- Pain starts over centre of abdomen and is colicky in nature.
- Later moves into iliac fossa and is then more constant.
- Patient prefers to lie with knees bent.
- Pain on movement.
Malaise, vomiting, anorexia, occasional change in bowel habit.
- Main differentiating feature is time (i.e. acute = less than 3 months
- Usually caused by primary infection or a complication of URTI.
- Cough, sputum (colour depends on causative agent), wheeze, not usually fever or dyspnea (unless acute
-superimposed on chronic bronchitis).
95% due to stones, but occasionally without.
Stone remains impacted which then leads to chemical stasis and sterile inflammation and
can cause secondary infection by enteric organisms.
Fever, toxaemia, leukocytosis, rigors.
Upper abdominal pain in epigastrium and ® hypochondrium, radiating around
back, and classically up in between the scapulae.
Extremely tender, often palpable mass.
Bacterial infection of the bladder that leads to inflammation.
Dysuria, urinary frequency and urgency, suprapubic pain and tenderness, cloudy, smelly,
or bloody urine.
Acute onset of central abdominal pain which shifts to left iliac fossa accompanied by
fever, vomiting, local tenderness and guarding.
Vague mass may be felt in the left iliac fossa and also on rectal exam (Not to be confused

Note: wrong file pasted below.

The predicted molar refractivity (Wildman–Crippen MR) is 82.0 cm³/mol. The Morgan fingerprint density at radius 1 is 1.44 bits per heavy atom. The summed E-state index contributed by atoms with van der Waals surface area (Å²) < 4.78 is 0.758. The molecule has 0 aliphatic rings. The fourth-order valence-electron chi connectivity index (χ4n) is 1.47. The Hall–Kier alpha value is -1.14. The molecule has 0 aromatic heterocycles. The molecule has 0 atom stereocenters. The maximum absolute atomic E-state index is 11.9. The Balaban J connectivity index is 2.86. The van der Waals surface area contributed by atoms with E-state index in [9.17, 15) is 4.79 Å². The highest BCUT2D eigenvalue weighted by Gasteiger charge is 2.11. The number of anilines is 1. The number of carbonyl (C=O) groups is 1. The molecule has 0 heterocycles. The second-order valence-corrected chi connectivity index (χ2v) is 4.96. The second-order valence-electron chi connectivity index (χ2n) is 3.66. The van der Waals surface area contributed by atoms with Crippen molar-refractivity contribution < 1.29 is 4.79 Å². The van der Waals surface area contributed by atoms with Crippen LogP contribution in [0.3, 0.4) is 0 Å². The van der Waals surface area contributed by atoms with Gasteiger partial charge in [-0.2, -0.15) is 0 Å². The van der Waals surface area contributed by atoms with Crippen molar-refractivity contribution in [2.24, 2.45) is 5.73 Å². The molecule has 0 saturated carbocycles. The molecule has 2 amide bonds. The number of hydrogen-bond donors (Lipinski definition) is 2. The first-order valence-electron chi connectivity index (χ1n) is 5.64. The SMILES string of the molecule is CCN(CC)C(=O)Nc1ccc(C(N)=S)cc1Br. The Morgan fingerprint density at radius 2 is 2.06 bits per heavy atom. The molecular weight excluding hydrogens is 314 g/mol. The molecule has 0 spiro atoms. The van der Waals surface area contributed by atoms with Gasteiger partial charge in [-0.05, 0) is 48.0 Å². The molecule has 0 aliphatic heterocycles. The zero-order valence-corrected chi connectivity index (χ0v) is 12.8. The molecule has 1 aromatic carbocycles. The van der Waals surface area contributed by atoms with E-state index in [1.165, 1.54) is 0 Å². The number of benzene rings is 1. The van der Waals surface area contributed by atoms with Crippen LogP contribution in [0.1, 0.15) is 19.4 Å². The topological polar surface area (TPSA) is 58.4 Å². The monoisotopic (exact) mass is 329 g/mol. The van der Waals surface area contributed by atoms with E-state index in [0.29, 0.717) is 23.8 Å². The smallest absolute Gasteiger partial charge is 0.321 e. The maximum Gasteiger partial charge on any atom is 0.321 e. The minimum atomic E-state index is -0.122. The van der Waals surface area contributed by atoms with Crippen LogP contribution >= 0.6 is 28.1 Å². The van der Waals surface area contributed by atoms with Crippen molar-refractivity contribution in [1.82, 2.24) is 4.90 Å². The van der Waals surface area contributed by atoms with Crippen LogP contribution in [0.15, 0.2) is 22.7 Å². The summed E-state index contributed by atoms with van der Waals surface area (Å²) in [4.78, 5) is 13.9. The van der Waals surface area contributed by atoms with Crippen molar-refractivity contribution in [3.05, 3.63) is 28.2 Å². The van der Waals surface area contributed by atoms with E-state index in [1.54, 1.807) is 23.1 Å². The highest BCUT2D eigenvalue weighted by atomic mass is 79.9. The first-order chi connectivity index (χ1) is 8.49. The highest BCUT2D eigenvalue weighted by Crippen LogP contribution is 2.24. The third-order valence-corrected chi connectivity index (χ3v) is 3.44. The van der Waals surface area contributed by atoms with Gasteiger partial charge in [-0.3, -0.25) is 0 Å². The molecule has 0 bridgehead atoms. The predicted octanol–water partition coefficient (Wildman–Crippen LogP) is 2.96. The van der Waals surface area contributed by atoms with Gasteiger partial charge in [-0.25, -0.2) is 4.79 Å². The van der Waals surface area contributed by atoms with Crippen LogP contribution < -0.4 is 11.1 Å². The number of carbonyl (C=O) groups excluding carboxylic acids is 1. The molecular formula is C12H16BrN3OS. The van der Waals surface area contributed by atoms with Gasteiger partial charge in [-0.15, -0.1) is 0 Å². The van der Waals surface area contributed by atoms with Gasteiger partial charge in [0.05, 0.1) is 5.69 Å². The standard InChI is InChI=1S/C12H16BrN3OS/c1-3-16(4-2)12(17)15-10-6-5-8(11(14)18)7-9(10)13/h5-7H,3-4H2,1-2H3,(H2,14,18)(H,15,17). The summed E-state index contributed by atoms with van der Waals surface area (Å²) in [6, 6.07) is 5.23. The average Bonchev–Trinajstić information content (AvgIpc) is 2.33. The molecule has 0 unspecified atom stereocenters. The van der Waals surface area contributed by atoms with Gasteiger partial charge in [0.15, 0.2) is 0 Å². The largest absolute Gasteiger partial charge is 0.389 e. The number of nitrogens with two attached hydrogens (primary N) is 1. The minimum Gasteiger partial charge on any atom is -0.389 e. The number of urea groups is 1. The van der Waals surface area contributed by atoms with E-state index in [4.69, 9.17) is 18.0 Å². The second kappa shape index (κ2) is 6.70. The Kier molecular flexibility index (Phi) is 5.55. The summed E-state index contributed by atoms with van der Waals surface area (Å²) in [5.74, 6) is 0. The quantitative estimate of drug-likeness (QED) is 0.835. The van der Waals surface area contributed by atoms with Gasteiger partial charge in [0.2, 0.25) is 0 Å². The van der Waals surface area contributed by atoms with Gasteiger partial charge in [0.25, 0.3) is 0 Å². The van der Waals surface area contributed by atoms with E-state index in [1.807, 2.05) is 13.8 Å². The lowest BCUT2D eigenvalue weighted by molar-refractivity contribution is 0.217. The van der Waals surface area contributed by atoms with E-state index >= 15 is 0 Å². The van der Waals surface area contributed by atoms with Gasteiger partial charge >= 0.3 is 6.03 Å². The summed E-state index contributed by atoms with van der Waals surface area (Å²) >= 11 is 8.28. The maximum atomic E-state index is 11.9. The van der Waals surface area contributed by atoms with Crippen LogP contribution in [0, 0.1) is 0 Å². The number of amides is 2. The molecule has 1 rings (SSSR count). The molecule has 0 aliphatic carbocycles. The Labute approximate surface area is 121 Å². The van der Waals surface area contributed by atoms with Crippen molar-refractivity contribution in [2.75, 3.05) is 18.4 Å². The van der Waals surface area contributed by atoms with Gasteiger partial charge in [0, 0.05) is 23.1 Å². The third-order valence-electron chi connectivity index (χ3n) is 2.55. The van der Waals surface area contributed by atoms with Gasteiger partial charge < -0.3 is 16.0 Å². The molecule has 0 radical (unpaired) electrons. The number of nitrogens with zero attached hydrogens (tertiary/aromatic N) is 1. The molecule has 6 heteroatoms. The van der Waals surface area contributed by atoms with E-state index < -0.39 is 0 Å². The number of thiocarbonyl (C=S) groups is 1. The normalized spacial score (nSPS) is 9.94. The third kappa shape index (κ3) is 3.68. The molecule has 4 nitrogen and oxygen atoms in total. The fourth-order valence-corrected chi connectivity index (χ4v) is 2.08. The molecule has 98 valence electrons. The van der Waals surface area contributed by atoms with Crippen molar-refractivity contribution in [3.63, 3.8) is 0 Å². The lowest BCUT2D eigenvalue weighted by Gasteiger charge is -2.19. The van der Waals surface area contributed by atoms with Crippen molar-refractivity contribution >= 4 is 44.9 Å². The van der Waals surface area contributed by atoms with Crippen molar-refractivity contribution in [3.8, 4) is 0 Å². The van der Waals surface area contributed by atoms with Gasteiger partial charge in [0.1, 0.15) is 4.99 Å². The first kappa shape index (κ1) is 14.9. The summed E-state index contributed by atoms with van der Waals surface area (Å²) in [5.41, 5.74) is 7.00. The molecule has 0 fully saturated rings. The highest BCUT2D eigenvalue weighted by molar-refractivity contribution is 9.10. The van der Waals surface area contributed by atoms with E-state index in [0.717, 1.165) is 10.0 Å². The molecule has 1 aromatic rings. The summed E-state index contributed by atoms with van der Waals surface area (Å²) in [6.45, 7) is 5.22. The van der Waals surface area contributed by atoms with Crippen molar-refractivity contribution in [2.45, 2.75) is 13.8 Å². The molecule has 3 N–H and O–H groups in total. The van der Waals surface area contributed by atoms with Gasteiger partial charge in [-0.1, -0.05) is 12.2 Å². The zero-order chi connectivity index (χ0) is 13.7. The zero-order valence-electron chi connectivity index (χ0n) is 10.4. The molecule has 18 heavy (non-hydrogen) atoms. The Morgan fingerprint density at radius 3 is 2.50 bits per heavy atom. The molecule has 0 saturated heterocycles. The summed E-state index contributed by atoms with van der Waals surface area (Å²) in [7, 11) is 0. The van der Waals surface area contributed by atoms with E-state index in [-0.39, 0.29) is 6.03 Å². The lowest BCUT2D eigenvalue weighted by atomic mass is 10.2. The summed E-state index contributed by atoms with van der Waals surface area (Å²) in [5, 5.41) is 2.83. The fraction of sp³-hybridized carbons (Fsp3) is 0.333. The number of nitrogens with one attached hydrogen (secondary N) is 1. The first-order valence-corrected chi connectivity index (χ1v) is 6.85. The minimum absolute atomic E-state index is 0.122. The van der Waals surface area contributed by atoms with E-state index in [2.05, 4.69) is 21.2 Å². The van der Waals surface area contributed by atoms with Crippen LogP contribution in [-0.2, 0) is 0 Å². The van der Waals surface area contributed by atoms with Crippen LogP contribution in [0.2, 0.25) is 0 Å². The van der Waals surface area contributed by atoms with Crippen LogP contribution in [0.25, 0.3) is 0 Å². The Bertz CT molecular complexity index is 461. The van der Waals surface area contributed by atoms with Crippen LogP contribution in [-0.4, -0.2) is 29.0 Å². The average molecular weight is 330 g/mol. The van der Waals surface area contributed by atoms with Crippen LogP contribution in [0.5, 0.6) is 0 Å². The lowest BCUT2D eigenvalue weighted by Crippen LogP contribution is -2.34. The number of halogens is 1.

with residual concrete from extra-curricular, homosexual activities from weekend).
Perforation into general peritoneal cavity produces the signs of general peritonitis.
A peri-colic abscess is like an appendix abscess but on the left hand side – a tender mass
accompanied by a swinging (what a slut!) fever and increased white cell count.
(inflammation of gastric epithelium)
Anorexia, coated tongue, pain over epigastrium, persistent vomiting, occasionally can
have persistent massive bleeding.
Flu like symptoms (chills, headaches, malaise, fever).
GIT symptoms – anorexia, nausea, vomiting, diarrhoea, distaste for rich fatty foods, distaste for
ciggies, constant upper abdominal pain, tender liver, tender enlarged cervical lymph nodes,
splenomegaly (especially in kids), itching, spider naevi, palmar erythema.
Icteric phase: Dark urine and yellow tint to sclera heralds the onset of jaundice. An obstruction to
biliary canaliculi develops, jaundice deepens, stools become paler (grey or yellow), urine darker, and
liver more easily palpable.
Jaundice peaks in weeks 1-2 and fades during a 2-4 week recovery phase.